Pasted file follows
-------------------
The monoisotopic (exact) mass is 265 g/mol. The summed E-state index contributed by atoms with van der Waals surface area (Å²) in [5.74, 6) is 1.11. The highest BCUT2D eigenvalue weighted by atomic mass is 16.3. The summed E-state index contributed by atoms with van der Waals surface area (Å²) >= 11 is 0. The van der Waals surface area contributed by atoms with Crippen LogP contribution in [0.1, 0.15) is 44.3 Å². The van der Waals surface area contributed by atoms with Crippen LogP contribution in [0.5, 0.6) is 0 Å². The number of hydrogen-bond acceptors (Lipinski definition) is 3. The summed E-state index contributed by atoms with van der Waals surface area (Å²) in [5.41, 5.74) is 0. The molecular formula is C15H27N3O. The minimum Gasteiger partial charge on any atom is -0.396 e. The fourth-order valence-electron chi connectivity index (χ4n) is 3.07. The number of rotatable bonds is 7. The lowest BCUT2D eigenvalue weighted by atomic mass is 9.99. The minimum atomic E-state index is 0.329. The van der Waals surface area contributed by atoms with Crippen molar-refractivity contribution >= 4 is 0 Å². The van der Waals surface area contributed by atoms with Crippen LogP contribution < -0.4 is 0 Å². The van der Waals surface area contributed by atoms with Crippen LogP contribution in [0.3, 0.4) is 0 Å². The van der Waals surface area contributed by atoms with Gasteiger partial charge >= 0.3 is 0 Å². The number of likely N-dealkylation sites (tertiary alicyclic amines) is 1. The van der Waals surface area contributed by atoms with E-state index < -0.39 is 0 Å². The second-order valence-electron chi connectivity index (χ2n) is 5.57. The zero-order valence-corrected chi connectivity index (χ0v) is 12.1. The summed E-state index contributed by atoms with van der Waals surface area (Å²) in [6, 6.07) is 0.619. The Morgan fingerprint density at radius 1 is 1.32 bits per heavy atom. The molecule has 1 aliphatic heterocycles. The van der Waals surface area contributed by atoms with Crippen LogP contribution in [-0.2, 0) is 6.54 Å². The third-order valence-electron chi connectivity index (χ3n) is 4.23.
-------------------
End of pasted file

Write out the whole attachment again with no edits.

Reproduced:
The monoisotopic (exact) mass is 265 g/mol. The summed E-state index contributed by atoms with van der Waals surface area (Å²) in [5.74, 6) is 1.11. The highest BCUT2D eigenvalue weighted by atomic mass is 16.3. The summed E-state index contributed by atoms with van der Waals surface area (Å²) >= 11 is 0. The van der Waals surface area contributed by atoms with Crippen LogP contribution in [0.1, 0.15) is 44.3 Å². The van der Waals surface area contributed by atoms with Crippen LogP contribution in [0.5, 0.6) is 0 Å². The number of hydrogen-bond acceptors (Lipinski definition) is 3. The summed E-state index contributed by atoms with van der Waals surface area (Å²) in [5.41, 5.74) is 0. The molecular formula is C15H27N3O. The minimum Gasteiger partial charge on any atom is -0.396 e. The fourth-order valence-electron chi connectivity index (χ4n) is 3.07. The number of rotatable bonds is 7. The lowest BCUT2D eigenvalue weighted by atomic mass is 9.99. The minimum atomic E-state index is 0.329. The van der Waals surface area contributed by atoms with Crippen molar-refractivity contribution >= 4 is 0 Å². The van der Waals surface area contributed by atoms with Crippen LogP contribution < -0.4 is 0 Å². The van der Waals surface area contributed by atoms with Crippen LogP contribution in [0.3, 0.4) is 0 Å². The van der Waals surface area contributed by atoms with Gasteiger partial charge >= 0.3 is 0 Å². The number of likely N-dealkylation sites (tertiary alicyclic amines) is 1. The van der Waals surface area contributed by atoms with E-state index < -0.39 is 0 Å². The second-order valence-electron chi connectivity index (χ2n) is 5.57. The zero-order valence-corrected chi connectivity index (χ0v) is 12.1. The summed E-state index contributed by atoms with van der Waals surface area (Å²) in [6, 6.07) is 0.619. The Morgan fingerprint density at radius 1 is 1.32 bits per heavy atom. The molecule has 1 aliphatic heterocycles. The van der Waals surface area contributed by atoms with Crippen LogP contribution in [-0.2, 0) is 6.54 Å². The third-order valence-electron chi connectivity index (χ3n) is 4.23.